Chinese Historical Society celebrates golden anniversary as neighborhood's memory bank
In 1963 a publicist, an art collector, an actor, a newspaper publisher, and a dentist joined forces to form San Francisco's Chinese Historical Society of America. The group's mission was simple: to preserve and document Chinese culture in the US. Now celebrating its 50th anniversary this year, it has the same goal it always has had with one major difference: a museum to house the fruits of its labor.
The CHSA moved into its Chinatown digs 12 years ago. The building was built in 1932 by funds raised by a group of Chinese women who traveled up and down the Pacific Coast visiting various Chinese communities to raise funds to construct a small gym and women’s dormitory in Chinatown. In the midst of the Great Depression they somewho drummed up $25,000 for the cause, and the gym provided athletic space to its urban community until it was struck by the 1989 earthquake.
As the CHSA’s executive director Sue Lee takes me on a tour she speaks with almost an encyclopedia-like knowledge of Chinese history on the West Coast. Her animated descriptions of each and every exhibit make it clear that the enthusiasm for preserving Chinese culture that drove the Historical Society's original founders hasn't been lost over the generations.
In the CHSA's early days, the founders' sense of urgency stemmed from the immigration restrictions put in place during the Cold War due to the Chinese’s association with the Soviet Union, which were resulting in a withering Asian population.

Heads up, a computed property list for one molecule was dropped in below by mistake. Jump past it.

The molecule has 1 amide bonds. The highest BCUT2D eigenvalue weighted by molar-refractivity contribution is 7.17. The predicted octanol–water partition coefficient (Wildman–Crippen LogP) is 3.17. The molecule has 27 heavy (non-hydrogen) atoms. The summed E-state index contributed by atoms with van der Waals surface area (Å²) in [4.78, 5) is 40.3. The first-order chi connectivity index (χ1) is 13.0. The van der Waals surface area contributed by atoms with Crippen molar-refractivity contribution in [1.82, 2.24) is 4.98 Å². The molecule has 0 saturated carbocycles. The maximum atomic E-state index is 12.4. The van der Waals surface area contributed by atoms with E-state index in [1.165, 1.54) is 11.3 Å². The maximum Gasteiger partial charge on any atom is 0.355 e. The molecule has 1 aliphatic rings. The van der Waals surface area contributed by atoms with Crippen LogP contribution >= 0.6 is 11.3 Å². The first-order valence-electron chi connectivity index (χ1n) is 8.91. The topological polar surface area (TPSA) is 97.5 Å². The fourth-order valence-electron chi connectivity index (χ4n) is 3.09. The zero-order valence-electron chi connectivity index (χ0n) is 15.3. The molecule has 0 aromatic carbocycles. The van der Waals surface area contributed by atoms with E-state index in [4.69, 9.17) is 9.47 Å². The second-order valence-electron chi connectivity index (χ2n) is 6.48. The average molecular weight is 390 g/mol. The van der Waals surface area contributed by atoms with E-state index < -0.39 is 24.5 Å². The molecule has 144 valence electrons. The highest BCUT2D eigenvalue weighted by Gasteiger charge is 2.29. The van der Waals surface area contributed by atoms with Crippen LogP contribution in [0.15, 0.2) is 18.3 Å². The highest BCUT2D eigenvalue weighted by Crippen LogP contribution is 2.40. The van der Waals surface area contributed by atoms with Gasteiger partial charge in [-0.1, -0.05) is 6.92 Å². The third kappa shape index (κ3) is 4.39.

Lee explains, “[the founders] thought, ‘this is all we’ve got’. Lee explains. “They were visiting dying Chinese communities up and down the west coast, collecting stuff, interviewing old timers, and picking up stories, and artifacts.”
That drive to preserve has been augmented by new goals for the Historical Society in the modern era. “We also want to engage local artists to use our history and to be inspired by Chinese-American history for their artistic endeavors,” says Lee.
One direct way the CHSA is putting that plan in action is through its “Creative Spaces” program. Currently in its second year, “Creative Spaces” invites artists, designers, curators, and educators to propose concepts for interpreting and presenting history in the museum. This year Leland Wong, an artist and Chinatown native, has been chosen as one of the featured artists.
A stage inside the museum has been transformed into a working studio for Wong. Visitors can peek in whether Woing is working or not.
A playful collection of intricate Qing Dynasty children’s hats temporarily donated by collector Leslie Selcow in memory of Jade Snow Wong, a Chinese-American ceramic artist and author, fills another exhibition space. In another area, a small suitcase contains the sparse belongings Chinese immigrants commonly brought with them when traveling to America: a notebook, a few pieces of clothing, an umbrella. Visitors are invited to write which items they'd bring on paper luggage tags and attach them to the trunk. History's tidal changes are visible in the tags that I glimpse on my visit -- everything from video games to iPods to the maybe-not-so-portable family cat is scribbled on the tags.
Lee tells me that the lessons learned at the CHSA are certainly not confined to Chinatown residents, or even to Chinese Americans. "Our challenge is always to reach out to our own community as well as to educate the greater community.” Last year, the Historical Society partnered with the Israeli consulate to honor Dr. Feng Shan Ho, a Chinese diplomat who saved thousands of Jews in Vienna from being deported to Nazi concentration camps during World War II.
In the over-informed, distracting era we live in, making people care about history is a constant challenge, but it seems clear that Lee and her crew are up for the challenge. “We’re trying to be more active,” she says. “We can’t be a mausoleum, we have to be engaged. We have to try to inspire people.”